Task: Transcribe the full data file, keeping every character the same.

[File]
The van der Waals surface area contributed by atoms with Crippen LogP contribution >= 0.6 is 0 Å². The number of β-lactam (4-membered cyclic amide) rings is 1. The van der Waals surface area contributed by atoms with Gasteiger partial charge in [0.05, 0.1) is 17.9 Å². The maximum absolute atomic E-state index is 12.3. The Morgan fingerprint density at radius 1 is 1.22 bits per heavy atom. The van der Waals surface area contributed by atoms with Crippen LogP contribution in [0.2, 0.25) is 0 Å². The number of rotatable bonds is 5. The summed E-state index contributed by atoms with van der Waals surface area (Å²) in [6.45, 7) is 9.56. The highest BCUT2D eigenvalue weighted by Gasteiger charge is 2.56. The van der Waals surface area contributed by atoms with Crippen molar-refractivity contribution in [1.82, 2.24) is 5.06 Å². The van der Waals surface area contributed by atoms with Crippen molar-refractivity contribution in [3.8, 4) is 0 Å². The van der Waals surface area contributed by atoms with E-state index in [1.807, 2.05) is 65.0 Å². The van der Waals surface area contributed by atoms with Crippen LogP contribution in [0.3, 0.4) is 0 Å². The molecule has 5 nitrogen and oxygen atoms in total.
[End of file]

The van der Waals surface area contributed by atoms with Crippen LogP contribution >= 0.6 is 0 Å². The number of β-lactam (4-membered cyclic amide) rings is 1. The van der Waals surface area contributed by atoms with Gasteiger partial charge in [0.05, 0.1) is 17.9 Å². The maximum absolute atomic E-state index is 12.3. The Morgan fingerprint density at radius 1 is 1.22 bits per heavy atom. The van der Waals surface area contributed by atoms with Crippen LogP contribution in [0.2, 0.25) is 0 Å². The number of rotatable bonds is 5. The summed E-state index contributed by atoms with van der Waals surface area (Å²) in [6.45, 7) is 9.56. The highest BCUT2D eigenvalue weighted by Gasteiger charge is 2.56. The van der Waals surface area contributed by atoms with Crippen molar-refractivity contribution in [1.82, 2.24) is 5.06 Å². The van der Waals surface area contributed by atoms with Crippen molar-refractivity contribution in [3.8, 4) is 0 Å². The van der Waals surface area contributed by atoms with E-state index in [1.807, 2.05) is 65.0 Å². The van der Waals surface area contributed by atoms with Crippen LogP contribution in [0.3, 0.4) is 0 Å². The molecule has 5 nitrogen and oxygen atoms in total.